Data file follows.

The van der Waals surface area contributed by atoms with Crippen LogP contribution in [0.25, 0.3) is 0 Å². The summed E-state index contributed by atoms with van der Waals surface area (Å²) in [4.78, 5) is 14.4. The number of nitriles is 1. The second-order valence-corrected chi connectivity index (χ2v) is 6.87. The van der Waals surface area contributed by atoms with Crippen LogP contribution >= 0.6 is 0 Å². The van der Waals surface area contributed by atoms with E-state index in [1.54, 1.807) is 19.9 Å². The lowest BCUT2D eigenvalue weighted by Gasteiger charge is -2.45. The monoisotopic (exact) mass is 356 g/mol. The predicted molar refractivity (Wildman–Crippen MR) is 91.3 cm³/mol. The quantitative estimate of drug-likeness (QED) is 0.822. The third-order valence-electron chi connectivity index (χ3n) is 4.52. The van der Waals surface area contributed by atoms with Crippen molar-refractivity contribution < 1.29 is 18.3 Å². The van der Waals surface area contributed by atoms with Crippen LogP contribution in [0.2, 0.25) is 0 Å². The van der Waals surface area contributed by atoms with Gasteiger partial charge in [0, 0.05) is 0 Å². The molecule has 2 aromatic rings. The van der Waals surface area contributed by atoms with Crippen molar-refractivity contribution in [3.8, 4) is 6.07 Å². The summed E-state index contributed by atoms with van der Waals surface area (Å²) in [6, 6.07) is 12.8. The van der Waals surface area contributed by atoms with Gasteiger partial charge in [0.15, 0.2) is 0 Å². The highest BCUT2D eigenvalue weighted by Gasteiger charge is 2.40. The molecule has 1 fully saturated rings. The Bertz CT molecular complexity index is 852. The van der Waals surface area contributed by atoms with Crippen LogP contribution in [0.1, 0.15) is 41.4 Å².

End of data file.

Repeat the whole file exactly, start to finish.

The van der Waals surface area contributed by atoms with Crippen LogP contribution in [0.25, 0.3) is 0 Å². The summed E-state index contributed by atoms with van der Waals surface area (Å²) in [4.78, 5) is 14.4. The number of nitriles is 1. The second-order valence-corrected chi connectivity index (χ2v) is 6.87. The van der Waals surface area contributed by atoms with Crippen LogP contribution >= 0.6 is 0 Å². The van der Waals surface area contributed by atoms with E-state index in [1.54, 1.807) is 19.9 Å². The lowest BCUT2D eigenvalue weighted by Gasteiger charge is -2.45. The monoisotopic (exact) mass is 356 g/mol. The predicted molar refractivity (Wildman–Crippen MR) is 91.3 cm³/mol. The quantitative estimate of drug-likeness (QED) is 0.822. The third-order valence-electron chi connectivity index (χ3n) is 4.52. The van der Waals surface area contributed by atoms with Crippen molar-refractivity contribution < 1.29 is 18.3 Å². The van der Waals surface area contributed by atoms with Crippen LogP contribution in [0.2, 0.25) is 0 Å². The van der Waals surface area contributed by atoms with Gasteiger partial charge in [0, 0.05) is 0 Å². The molecule has 2 aromatic rings. The van der Waals surface area contributed by atoms with Crippen molar-refractivity contribution in [3.8, 4) is 6.07 Å². The summed E-state index contributed by atoms with van der Waals surface area (Å²) in [6, 6.07) is 12.8. The van der Waals surface area contributed by atoms with Gasteiger partial charge in [0.15, 0.2) is 0 Å². The highest BCUT2D eigenvalue weighted by Gasteiger charge is 2.40. The molecule has 1 fully saturated rings. The Bertz CT molecular complexity index is 852. The van der Waals surface area contributed by atoms with Crippen LogP contribution in [0.1, 0.15) is 41.4 Å².